5th Avenue Theatre
October 19 - November 10, 2007
Tickets and Information
The first image one encounters as they enter the 5th Ave Theatre is a pink banner suspended above the stage with the words "I Wish..." spindly written across. The significance of this image is two-fold: first, that the romantic, cursive writing with the bright pink color establishes the light, fairy tale mood, and second, that the words themselves portray the central aspect of the show: that humans, without fail, are never satisfied, always wishing for more. The brilliance of the show, as it is written, is precisely this: it is over-the-top, exaggerated, and fluffy in all its mythical goodness, while at the same time possesses piercing insight into the human condition. It transports us to fantasy, yes, but brings us right back home to reality...and we love every glittery minute of it.
'Into the Woods' weaves together several familiar fairy tales: Little Red Ridinghood, Rapunzel, Cinderella, and Jack and the Beanstalk, among others. In the opening, each of the characters wish for something (love, money, children, a festival, etc.) and are drawn into the woods in their separate quests. As in any good comedy, there are mishaps, misunderstandings, and a lot of great moments with a cow, but everyone ends up happily ever after...at the end of the first act. Sondheim could have ended right there, and would have had an entertaining, albeit emotionally shallow, show. However, in Act II, we see the difficulty in trying to maintain this happy ending, even in a fantasy world. It is in this act therefore that the most real and human moments occur. The show concludes on a high note, after taking the audience through an unexpectedly round, dynamic journey.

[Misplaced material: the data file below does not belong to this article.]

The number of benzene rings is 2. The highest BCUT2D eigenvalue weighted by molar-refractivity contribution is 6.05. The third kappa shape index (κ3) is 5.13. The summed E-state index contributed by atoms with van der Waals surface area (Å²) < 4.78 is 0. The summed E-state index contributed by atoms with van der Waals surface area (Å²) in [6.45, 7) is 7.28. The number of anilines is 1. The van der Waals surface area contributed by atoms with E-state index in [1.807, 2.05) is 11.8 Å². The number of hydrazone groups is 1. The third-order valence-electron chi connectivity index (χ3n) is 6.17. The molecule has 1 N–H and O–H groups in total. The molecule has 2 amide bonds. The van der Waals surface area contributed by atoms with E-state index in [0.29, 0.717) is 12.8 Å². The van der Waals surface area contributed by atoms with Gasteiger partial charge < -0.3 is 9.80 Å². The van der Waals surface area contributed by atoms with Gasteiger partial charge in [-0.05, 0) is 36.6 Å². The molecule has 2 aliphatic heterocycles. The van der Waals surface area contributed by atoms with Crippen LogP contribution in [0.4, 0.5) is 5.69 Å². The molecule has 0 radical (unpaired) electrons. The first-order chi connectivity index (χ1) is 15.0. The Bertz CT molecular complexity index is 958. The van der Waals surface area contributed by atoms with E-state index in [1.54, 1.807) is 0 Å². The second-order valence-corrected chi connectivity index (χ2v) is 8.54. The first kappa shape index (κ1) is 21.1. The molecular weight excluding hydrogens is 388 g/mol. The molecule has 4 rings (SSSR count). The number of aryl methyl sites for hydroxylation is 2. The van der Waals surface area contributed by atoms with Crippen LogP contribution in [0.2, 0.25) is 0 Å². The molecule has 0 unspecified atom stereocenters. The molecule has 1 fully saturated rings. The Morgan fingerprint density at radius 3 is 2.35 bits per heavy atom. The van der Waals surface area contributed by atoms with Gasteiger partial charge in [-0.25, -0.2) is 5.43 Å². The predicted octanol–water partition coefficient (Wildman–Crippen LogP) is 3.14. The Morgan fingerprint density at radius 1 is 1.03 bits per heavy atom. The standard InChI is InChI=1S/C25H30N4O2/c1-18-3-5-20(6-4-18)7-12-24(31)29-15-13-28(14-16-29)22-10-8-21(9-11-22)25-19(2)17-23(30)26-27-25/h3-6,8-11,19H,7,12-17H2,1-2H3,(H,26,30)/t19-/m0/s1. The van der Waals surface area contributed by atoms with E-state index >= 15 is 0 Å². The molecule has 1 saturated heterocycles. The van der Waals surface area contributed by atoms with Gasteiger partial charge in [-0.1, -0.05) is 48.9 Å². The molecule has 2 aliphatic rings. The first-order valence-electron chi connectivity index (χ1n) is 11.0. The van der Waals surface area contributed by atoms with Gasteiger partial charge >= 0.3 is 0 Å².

The 24 characters are portrayed by some of Seattle's best theatrical talent. The acting is as good as one may expect from a musical, but the voices are diverse, fulfilling, and impressive, particularly those of Billie Wildrick ('Cinderella'), Leslie Law ('Baker's Wife'), and Michael Hunsaker ('Wolf'/'Cinderella's Prince'). The stage is furnished with twisted, overgrown banches and vines, with a large rotating dial in the center which allows characters to "travel" through the woods. The lighting was perfectly dramatic and the costumes were deliciously Disney-esque.
'Into the Woods' is a guaranteed good time if you are able to get past the immediately overwhelming impression of a predictable, shallow, fairy tale musical. Sondheim's music alone shatters any cliche, and the 5th Avenue company has truly produced a fine production. As one line goes in the show, "If you know what you want, then you go and you take it." This may just be the perfect advice in regards to tickets. If you don't go see the show now, later on you'll WISH you had...